Switching to the urban areas (which are likely where the majority of the population live), the dual car situation likely holds true with an economical commuter and a kid schlepping mini van/SUV.

        We opted to trade in our fun weekend car (convertible BMW) for an EV leaving us with two kid friendly 5 passenger economy cars.

      • No, James, unless if it’s a fairly major construction project and the home owners simply gives the contractor the bill of sale to have the materials drop shipped, most Americans are inclined to hop into the larger of their two common household vehicles (typically a minivan, SUV or pickup) to grab a few bags of potting soil or a couple sheets of plywood for common household projects. It’s cheaper to fetch small quantities of stuff like this yourself on a Saturday morning, get your project completed over the weekend and not wait until Monday morning for the next store delivery.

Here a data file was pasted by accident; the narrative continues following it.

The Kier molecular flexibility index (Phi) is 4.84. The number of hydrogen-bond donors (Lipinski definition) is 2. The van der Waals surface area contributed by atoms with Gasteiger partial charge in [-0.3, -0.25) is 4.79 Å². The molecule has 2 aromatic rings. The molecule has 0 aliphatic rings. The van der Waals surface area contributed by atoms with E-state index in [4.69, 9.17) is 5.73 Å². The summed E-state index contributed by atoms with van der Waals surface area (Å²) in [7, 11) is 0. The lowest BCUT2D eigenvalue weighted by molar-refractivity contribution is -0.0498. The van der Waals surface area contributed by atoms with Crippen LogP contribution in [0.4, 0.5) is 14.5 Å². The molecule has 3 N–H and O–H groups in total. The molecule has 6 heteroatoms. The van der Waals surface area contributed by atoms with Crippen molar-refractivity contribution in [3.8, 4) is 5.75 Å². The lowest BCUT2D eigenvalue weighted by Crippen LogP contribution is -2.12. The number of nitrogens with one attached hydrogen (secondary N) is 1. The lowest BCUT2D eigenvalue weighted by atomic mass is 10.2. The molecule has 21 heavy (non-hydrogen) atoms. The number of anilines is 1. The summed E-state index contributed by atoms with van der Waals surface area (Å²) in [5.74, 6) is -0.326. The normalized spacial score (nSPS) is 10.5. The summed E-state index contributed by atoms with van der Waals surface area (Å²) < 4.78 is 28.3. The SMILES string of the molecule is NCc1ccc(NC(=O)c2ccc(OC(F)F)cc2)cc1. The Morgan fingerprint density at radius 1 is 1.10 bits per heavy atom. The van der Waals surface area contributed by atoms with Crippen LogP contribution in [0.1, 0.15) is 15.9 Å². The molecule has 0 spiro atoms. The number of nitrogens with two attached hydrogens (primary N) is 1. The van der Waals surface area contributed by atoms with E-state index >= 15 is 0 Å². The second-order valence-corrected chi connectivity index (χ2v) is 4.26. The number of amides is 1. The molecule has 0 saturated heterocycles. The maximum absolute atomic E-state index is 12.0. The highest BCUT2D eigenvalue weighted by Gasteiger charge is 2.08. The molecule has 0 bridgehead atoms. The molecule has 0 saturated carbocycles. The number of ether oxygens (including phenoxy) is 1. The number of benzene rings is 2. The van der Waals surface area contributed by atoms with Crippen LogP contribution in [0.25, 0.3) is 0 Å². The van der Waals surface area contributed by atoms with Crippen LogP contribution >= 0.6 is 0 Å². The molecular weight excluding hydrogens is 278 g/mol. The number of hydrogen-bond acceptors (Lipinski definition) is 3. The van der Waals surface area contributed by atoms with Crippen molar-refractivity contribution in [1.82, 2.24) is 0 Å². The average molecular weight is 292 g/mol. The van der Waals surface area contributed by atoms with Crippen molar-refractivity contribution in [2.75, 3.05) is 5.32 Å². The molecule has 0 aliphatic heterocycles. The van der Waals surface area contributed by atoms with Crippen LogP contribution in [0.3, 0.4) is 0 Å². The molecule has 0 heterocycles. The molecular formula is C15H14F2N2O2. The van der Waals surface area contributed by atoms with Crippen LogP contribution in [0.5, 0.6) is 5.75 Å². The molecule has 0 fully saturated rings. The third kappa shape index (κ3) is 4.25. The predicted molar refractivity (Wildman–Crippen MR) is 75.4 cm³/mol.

When it comes to stuff like plywood (and since when do Americans have “no need” for it?,) I’d rather head over to the store myself and cherry pick the one good sheet out of the middle of the stack. If you simply phone it in, the sheet you’ll get delivered will invariably be the one that’s warped and full of splits and/or knots.

        • Absurd argument, though i did keep my pickup a year too long.

          I’d rather call Morse Lumber and have that sheet of plywood or drywall dropped off. If i was desperate, home depot rents pickups.

          I’m thrilled to be rid of the expense of owning my Cummins ram, that in its final year was driven under 600 miles, half by others borrowing it!

          Now that I have an electric smart, $150 a month on lease, and totally loving it I’m wondering if my TDI sportwagen will suffer similar mothball fate.